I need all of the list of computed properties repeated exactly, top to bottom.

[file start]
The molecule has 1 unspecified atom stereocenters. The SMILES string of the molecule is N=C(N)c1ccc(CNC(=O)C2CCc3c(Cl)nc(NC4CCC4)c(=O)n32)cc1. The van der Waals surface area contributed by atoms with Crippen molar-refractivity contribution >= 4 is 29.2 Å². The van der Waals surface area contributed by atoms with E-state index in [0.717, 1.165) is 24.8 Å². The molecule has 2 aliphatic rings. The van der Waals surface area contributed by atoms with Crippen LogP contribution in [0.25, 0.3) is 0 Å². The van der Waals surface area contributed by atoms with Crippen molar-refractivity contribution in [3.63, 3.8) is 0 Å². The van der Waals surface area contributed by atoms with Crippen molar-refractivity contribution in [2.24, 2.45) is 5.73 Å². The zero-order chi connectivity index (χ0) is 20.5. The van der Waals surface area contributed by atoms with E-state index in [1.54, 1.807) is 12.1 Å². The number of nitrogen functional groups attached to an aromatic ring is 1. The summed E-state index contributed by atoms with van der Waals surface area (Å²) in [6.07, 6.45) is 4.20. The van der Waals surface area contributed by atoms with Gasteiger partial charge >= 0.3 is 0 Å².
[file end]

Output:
The molecule has 1 unspecified atom stereocenters. The SMILES string of the molecule is N=C(N)c1ccc(CNC(=O)C2CCc3c(Cl)nc(NC4CCC4)c(=O)n32)cc1. The van der Waals surface area contributed by atoms with Crippen molar-refractivity contribution >= 4 is 29.2 Å². The van der Waals surface area contributed by atoms with E-state index in [0.717, 1.165) is 24.8 Å². The molecule has 2 aliphatic rings. The van der Waals surface area contributed by atoms with Crippen LogP contribution in [0.25, 0.3) is 0 Å². The van der Waals surface area contributed by atoms with Crippen molar-refractivity contribution in [3.63, 3.8) is 0 Å². The van der Waals surface area contributed by atoms with Crippen molar-refractivity contribution in [2.24, 2.45) is 5.73 Å². The zero-order chi connectivity index (χ0) is 20.5. The van der Waals surface area contributed by atoms with E-state index in [1.54, 1.807) is 12.1 Å². The number of nitrogen functional groups attached to an aromatic ring is 1. The summed E-state index contributed by atoms with van der Waals surface area (Å²) in [6.07, 6.45) is 4.20. The van der Waals surface area contributed by atoms with Gasteiger partial charge >= 0.3 is 0 Å².